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Streltzov Dmitry, The Electoral Reform in Japan: What is Behind the Proposals of DPJ? Печать E-mail
16.04.2012 г.
Dmitry Streltzov

By February 25, 2012, an independent expert commission chaired by the Honorary Professor of Kyoto University Michio Muramatsu, established a year earlier by a special decision of the Parliament, was expected to submit its recommendations for redrawing the boundaries of single-member constituencies. However, this did not happen. The situation where the requirements of law (the commission has been set up by a special law) had not been implemented, was rated by Government officials as "unprecedented" and "illegal".

The main reason for the establishment of the commission lies in the results of the 2010 census, according to which the weight of vote in 97 of the 300 existing single-member constituencies is more than two times lower than in the least populous constituency No. 3 of Kochi Prefecture.

The issue of disparity of votes comprised a big problem for Japan in the whole post-war period. Such a disparity arouses doubts over the validity of the basic democratic principle, e.g. each voter shall have one vote, and all votes shall be equal.

During the 1994 electoral reform, the boundaries of three hundred single-member constituencies were due to be drawn in a way as to have an approximately equal number of electors in each constituency. However, the mechanism for setting the boundaries was initially defective: each prefecture, regardless of its population, was apportioned one "default" constituency, and only after those new constituencies were established proportionally to the number of residing voters. Another factor of injustice was the principle of drawing boundaries of consistencies in line with the existing administrative borders between cities and towns with absolutely different population densities. As a result, the emergence of a considerable vote disparity became inevitable.

The disparity problem has been aggravated by the demographic processes involving urbanization and migration of population to the developed Pacific coast. Another factor was the process of merging of municipalities in 2000s. In 2002 the government changed the boundaries of constituencies, tailoring them to the new territorial-administrative contours.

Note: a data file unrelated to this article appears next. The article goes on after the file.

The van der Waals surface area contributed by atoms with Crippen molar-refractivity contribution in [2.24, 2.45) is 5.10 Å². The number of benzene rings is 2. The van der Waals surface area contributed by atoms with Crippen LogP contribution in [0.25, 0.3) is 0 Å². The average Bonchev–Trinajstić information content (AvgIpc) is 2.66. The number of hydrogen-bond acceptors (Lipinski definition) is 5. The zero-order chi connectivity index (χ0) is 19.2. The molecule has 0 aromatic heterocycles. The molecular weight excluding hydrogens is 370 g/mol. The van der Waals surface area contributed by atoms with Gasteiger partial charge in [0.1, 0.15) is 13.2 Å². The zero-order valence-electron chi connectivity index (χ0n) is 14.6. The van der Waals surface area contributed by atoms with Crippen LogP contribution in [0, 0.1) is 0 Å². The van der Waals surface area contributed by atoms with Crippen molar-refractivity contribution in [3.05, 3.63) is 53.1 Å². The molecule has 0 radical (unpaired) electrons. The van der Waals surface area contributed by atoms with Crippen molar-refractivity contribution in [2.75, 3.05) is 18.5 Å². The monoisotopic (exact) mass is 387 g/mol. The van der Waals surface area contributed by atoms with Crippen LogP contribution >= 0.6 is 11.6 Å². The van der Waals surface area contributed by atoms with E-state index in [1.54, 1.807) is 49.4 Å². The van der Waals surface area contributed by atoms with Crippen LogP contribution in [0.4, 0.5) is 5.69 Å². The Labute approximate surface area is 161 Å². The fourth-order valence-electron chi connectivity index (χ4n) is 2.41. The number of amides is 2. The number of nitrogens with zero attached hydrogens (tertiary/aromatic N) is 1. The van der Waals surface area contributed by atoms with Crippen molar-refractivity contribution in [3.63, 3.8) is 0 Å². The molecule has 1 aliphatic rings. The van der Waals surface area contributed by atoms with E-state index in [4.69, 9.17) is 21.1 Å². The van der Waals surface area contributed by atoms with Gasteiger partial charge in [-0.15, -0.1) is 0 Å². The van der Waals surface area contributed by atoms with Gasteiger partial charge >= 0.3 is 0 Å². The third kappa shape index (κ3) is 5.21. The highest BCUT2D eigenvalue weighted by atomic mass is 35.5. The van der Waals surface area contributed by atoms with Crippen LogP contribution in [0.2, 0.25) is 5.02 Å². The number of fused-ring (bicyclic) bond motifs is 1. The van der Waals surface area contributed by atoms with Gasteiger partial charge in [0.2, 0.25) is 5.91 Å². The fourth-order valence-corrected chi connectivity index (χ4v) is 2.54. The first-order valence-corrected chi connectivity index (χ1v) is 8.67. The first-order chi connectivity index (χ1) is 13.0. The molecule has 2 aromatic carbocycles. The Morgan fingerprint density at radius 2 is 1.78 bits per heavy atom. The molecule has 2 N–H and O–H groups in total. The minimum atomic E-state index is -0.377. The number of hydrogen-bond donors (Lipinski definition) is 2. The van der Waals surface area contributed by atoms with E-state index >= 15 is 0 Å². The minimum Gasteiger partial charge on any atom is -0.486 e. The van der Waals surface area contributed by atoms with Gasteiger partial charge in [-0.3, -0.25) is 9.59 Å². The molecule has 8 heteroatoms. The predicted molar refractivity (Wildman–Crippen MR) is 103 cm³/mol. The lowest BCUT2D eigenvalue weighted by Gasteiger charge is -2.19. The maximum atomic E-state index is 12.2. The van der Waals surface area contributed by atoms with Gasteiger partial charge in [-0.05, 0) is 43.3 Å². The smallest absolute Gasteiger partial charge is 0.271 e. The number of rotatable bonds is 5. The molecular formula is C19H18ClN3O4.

In March 2011, i.e. after the Muramatsu commission had already started its work, the Supreme Court of Japan announced that the situation when the disparity of votes exceeded the twofold mark is contrary to the Constitution. The Court recognized that the 2009 elections to the Lower House had been held in violation of the Constitution, as the maximum difference in the weight of votes amounted to 2.3. Though the electoral results were not been nullified, the verdict asserted the need for drastic amendment to the Law for Elected Public Officials and for streamlining the electoral system in accordance with the Constitution.

In these circumstances, the authority of the Muramatsu Commission whose main purpose was not to change the electoral system, but to the redraw the boundaries, was not sufficient for fulfilling the verdict of the Court, and its work was suspended. In October 2011, an inter-party commission representing all parliamentary factions was established to find a comprehensive solution to the question, should the current electoral system be changed, and if so, in what direction. The commission was due to find a proper balance between the necessity to reflect "public will" (i.e. to obtain the widest possible palette of political forces in the Diet), and to ensure “the choice of power” (i.e. to guarantee a workable parliamentary majority sufficient to pass the Government bills through the Diet). The urgency of issues standing on the agenda of the commission was added by the possibility for new elections to the House of Representatives following its early dissolution by the Prime-Minister. Recognition of the elections results by the Supreme Court as unconstitutional denying the legitimacy of status of the newly elected members of the Lower House could trigger a severe political crisis.